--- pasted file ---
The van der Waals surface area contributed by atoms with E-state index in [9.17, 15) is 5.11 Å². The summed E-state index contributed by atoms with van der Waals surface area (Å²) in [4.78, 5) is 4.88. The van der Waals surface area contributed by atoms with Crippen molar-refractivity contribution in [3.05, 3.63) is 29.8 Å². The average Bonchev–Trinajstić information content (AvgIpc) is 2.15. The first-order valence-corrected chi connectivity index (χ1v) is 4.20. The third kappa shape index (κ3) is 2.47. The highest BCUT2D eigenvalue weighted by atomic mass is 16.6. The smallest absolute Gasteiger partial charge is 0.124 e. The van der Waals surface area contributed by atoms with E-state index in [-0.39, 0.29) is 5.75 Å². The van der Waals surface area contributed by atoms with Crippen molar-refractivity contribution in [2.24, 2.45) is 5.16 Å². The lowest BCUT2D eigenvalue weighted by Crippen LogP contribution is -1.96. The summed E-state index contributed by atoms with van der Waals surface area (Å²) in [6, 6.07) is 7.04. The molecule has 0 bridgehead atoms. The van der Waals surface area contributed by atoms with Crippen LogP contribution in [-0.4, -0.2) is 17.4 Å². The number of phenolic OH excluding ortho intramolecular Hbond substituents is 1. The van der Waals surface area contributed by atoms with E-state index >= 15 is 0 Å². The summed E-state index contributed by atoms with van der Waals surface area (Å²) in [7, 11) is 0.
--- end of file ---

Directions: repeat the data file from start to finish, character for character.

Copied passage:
The van der Waals surface area contributed by atoms with E-state index in [9.17, 15) is 5.11 Å². The summed E-state index contributed by atoms with van der Waals surface area (Å²) in [4.78, 5) is 4.88. The van der Waals surface area contributed by atoms with Crippen molar-refractivity contribution in [3.05, 3.63) is 29.8 Å². The average Bonchev–Trinajstić information content (AvgIpc) is 2.15. The first-order valence-corrected chi connectivity index (χ1v) is 4.20. The third kappa shape index (κ3) is 2.47. The highest BCUT2D eigenvalue weighted by atomic mass is 16.6. The smallest absolute Gasteiger partial charge is 0.124 e. The van der Waals surface area contributed by atoms with E-state index in [-0.39, 0.29) is 5.75 Å². The van der Waals surface area contributed by atoms with Crippen molar-refractivity contribution in [2.24, 2.45) is 5.16 Å². The lowest BCUT2D eigenvalue weighted by Crippen LogP contribution is -1.96. The summed E-state index contributed by atoms with van der Waals surface area (Å²) in [6, 6.07) is 7.04. The molecule has 0 bridgehead atoms. The van der Waals surface area contributed by atoms with Crippen LogP contribution in [-0.4, -0.2) is 17.4 Å². The number of phenolic OH excluding ortho intramolecular Hbond substituents is 1. The van der Waals surface area contributed by atoms with E-state index >= 15 is 0 Å². The summed E-state index contributed by atoms with van der Waals surface area (Å²) in [7, 11) is 0.